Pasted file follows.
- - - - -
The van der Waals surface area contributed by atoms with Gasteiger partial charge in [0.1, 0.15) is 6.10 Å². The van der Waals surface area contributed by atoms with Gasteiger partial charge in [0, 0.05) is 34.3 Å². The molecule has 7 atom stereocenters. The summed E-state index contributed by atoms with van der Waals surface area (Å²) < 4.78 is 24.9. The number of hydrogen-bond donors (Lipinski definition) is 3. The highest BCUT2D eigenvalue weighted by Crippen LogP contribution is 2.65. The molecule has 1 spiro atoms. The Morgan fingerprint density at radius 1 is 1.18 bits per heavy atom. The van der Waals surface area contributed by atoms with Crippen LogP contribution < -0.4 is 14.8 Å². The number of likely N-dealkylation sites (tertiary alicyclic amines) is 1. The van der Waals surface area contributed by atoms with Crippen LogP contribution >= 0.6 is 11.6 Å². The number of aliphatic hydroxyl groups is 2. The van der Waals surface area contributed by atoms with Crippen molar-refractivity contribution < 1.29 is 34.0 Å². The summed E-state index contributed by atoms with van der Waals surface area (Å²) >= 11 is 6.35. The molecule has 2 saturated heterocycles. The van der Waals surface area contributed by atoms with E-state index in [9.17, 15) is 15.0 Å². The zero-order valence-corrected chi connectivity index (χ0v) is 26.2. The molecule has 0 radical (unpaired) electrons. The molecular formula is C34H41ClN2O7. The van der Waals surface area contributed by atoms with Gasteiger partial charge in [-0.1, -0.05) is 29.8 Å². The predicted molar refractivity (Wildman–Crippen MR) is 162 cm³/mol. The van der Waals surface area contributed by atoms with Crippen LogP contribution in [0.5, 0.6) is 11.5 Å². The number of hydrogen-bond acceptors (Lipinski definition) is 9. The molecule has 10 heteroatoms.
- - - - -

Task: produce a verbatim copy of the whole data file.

The van der Waals surface area contributed by atoms with Gasteiger partial charge in [0.1, 0.15) is 6.10 Å². The van der Waals surface area contributed by atoms with Gasteiger partial charge in [0, 0.05) is 34.3 Å². The molecule has 7 atom stereocenters. The summed E-state index contributed by atoms with van der Waals surface area (Å²) < 4.78 is 24.9. The number of hydrogen-bond donors (Lipinski definition) is 3. The highest BCUT2D eigenvalue weighted by Crippen LogP contribution is 2.65. The molecule has 1 spiro atoms. The Morgan fingerprint density at radius 1 is 1.18 bits per heavy atom. The van der Waals surface area contributed by atoms with Crippen LogP contribution < -0.4 is 14.8 Å². The number of likely N-dealkylation sites (tertiary alicyclic amines) is 1. The van der Waals surface area contributed by atoms with Crippen LogP contribution >= 0.6 is 11.6 Å². The number of aliphatic hydroxyl groups is 2. The van der Waals surface area contributed by atoms with Crippen molar-refractivity contribution < 1.29 is 34.0 Å². The summed E-state index contributed by atoms with van der Waals surface area (Å²) >= 11 is 6.35. The molecule has 2 saturated heterocycles. The van der Waals surface area contributed by atoms with E-state index in [9.17, 15) is 15.0 Å². The zero-order valence-corrected chi connectivity index (χ0v) is 26.2. The molecule has 0 radical (unpaired) electrons. The molecular formula is C34H41ClN2O7. The van der Waals surface area contributed by atoms with Gasteiger partial charge in [-0.1, -0.05) is 29.8 Å². The predicted molar refractivity (Wildman–Crippen MR) is 162 cm³/mol. The van der Waals surface area contributed by atoms with Crippen LogP contribution in [0.5, 0.6) is 11.5 Å². The number of hydrogen-bond acceptors (Lipinski definition) is 9. The molecule has 10 heteroatoms.